By: Alicia Cashman
Driving into DC, the night before the inauguration, was a breeze. There were no road closures on the way to the city, making it easy to see the capital from a distance. Once we arrived at our friend’s apartment, we discussed generalities of life and as WestWorld played on TV in the background. Suddenly a motorcade flew by. The blue lights, limousines, and security escorts brought excitement to the night. It officially had begun.
The next day I took off by myself for the inauguration. On the way, I met some Harley riders in an open lot. They were part of a brigade and all sporting Trump paraphernalia. “We are on the Trump Train,” they announced. Turning the corner, I was suddenly engulfed by a protest march. They seemed to be mostly students, but some were women and men of various ages, championing a garden variety of causes. Signs in support of Hillary, Free Palestine, Black Lives Matter, feminist causes, anti-Russia, pro-socialism and even a few communist slogans embraced the march. The one unifier was Trump. My favorite eavesdropping moment was listening to guys in black clothing and bandanas over their faces, who referred to themselves as “comrades.” My heart raced: was this the new people’s worker and class warfare infantry? Do they follow Marxist-Leninism or was this an offshoot? Either way, it was fascinating.
I ran into T-Mobile to buy a charger for my phone. The Russian staff member was so excited Trump was elected. In her Russian accent, she described the joy and relief felt in Russia after Trump’s election. Things are going to get better was the vibe. Her perspective was fascinating. Did Hillary offend Russia to the point that an entire country was now in favor of Trump? Okay, I’m sure that’s a stretch, but my mind couldn’t help but wonder. I suddenly imagined I was in Moscow, the coldness from the outdoors creating a sort of Dostoevsky feel. Her face was serious as she handed me my charger. Her eyes were intent. This is her president.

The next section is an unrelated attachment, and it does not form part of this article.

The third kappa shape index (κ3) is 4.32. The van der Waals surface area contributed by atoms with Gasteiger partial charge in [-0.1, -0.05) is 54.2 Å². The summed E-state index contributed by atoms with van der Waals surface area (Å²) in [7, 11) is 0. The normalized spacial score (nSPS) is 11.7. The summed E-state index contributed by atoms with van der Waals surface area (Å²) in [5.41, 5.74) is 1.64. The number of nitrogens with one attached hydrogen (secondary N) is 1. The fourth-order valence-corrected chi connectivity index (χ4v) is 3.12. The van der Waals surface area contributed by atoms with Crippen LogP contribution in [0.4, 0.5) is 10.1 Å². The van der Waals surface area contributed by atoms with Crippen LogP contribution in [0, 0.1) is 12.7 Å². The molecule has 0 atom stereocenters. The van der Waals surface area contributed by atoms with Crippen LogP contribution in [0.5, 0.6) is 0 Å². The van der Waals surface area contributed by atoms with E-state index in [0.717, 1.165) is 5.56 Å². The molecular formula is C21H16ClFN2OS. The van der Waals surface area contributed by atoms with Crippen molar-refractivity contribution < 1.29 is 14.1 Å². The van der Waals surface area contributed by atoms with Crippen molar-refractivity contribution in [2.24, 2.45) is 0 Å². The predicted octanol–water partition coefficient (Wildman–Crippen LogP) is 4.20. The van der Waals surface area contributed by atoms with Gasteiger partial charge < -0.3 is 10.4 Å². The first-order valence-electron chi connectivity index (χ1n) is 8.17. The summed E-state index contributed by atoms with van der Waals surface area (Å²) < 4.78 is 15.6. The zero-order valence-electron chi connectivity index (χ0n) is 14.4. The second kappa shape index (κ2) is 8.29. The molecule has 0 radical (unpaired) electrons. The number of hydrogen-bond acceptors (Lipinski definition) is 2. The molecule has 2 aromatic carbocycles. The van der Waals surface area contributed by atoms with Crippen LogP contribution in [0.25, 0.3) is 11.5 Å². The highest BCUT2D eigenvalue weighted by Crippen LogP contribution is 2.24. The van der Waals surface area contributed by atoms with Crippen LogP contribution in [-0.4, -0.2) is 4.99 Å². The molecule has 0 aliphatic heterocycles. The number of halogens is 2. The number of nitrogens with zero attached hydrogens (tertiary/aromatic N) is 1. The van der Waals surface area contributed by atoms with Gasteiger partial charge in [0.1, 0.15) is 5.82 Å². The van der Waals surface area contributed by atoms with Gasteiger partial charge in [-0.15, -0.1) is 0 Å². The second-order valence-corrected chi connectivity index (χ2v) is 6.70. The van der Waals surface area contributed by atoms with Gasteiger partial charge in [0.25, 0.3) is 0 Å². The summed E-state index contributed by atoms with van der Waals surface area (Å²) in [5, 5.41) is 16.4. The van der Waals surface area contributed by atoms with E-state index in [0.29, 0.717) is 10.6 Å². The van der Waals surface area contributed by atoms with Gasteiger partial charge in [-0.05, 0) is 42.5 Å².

I burst into the brisk outdoors only to be swallowed by the marchers again. “I could be one,” I thought. I felt the urge to chant “Trump is not my president,” but walking offered me some solidarity with this crowd. We warmed each other with our body heat and proceeded to the closest nearby entrance. Suddenly the Trump supporters, viewers, and protesters merged into a sort of bottleneck. As we slowly and methodically began to enter the National Mall, the protesters and supporters melded together into a single group. It was a bit like a bazaar, not in cause but in display. I would not have been surprised if a man showed up in a top hat selling remedies and tonic. A dance group of young African American boys wearing Trump hats danced for the crowd. It was festive and friendly. Supporters were chatting with protesters. There were many young Trump supporters, some of whom had played in their high school band for the inaugural festivities the night before. They had brought with them a blue Trump flag but did not display it – perhaps out of respect for those opposed to this presidency, or perhaps to avoid controversy. I started conversing with protesters and introduced them to Trump supporters. What happened was short of a miracle. They were laughing and talking. They showed each other their signs. I even began a Facebook live stream to record the interactions, in awe of the unthinkable display of civility and cordiality between foes.
To my left was a protestor with a professional sign referencing the alleged connection between Putin and Trump. A man in a black derby and wool coat with a Trump pin on the lapel walked up to her and thanked her for coming. I thought, what the H is going on here? It was like a surreal painting. He agreed with her thoughts on Russia and thanked her again.
As we kept moving through the line, the crowd lost its momentum. By the time we entered, it had fizzled out completely, as protestors and supporters sectioned off to their respective areas. I found a group of pro-Trump African Americans from Delaware. They were excited to be there in support of the new president. I asked if they felt pressure to vote for Hillary from friends and peers. Emphatically, they told me that they did. One member of the group said he began researching the news and found Hillary ideas were not aligned with his philosophy and that after much research he chose to vote Republican. We had a great time chatting about the election and what could be in store in the upcoming years.
I’m glad I went to the inauguration, for I witnessed a coming together of Americans with different opinions and watched something I had never experienced nor expected. Although there was some unrest, overall I witnessed civility, joy, frustration, and compromise comes together and offers hope and potential for working together as we enter uncharted waters.
The next day at the NYC march